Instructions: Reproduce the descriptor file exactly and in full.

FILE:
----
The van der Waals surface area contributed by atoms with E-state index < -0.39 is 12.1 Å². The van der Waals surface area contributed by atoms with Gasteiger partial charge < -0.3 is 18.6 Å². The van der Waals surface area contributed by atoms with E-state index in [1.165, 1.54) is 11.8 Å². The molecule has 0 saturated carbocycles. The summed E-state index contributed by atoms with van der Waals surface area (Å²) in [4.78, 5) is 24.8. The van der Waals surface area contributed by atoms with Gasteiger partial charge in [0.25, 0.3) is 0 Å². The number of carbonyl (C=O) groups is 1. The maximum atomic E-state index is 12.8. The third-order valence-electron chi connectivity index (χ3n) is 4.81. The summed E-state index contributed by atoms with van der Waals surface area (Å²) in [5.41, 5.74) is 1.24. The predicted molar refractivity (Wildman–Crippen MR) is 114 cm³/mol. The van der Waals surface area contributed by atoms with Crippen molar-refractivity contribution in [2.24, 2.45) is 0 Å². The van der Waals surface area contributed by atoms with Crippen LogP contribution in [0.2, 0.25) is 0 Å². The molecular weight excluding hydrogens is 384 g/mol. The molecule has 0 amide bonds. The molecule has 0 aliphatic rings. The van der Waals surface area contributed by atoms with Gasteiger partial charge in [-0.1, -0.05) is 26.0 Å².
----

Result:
The van der Waals surface area contributed by atoms with E-state index < -0.39 is 12.1 Å². The van der Waals surface area contributed by atoms with Gasteiger partial charge < -0.3 is 18.6 Å². The van der Waals surface area contributed by atoms with E-state index in [1.165, 1.54) is 11.8 Å². The molecule has 0 saturated carbocycles. The summed E-state index contributed by atoms with van der Waals surface area (Å²) in [4.78, 5) is 24.8. The van der Waals surface area contributed by atoms with Gasteiger partial charge in [0.25, 0.3) is 0 Å². The number of carbonyl (C=O) groups is 1. The maximum atomic E-state index is 12.8. The third-order valence-electron chi connectivity index (χ3n) is 4.81. The summed E-state index contributed by atoms with van der Waals surface area (Å²) in [5.41, 5.74) is 1.24. The predicted molar refractivity (Wildman–Crippen MR) is 114 cm³/mol. The van der Waals surface area contributed by atoms with Crippen molar-refractivity contribution in [2.24, 2.45) is 0 Å². The van der Waals surface area contributed by atoms with Crippen LogP contribution in [0.2, 0.25) is 0 Å². The molecular weight excluding hydrogens is 384 g/mol. The molecule has 0 amide bonds. The molecule has 0 aliphatic rings. The van der Waals surface area contributed by atoms with Gasteiger partial charge in [-0.1, -0.05) is 26.0 Å².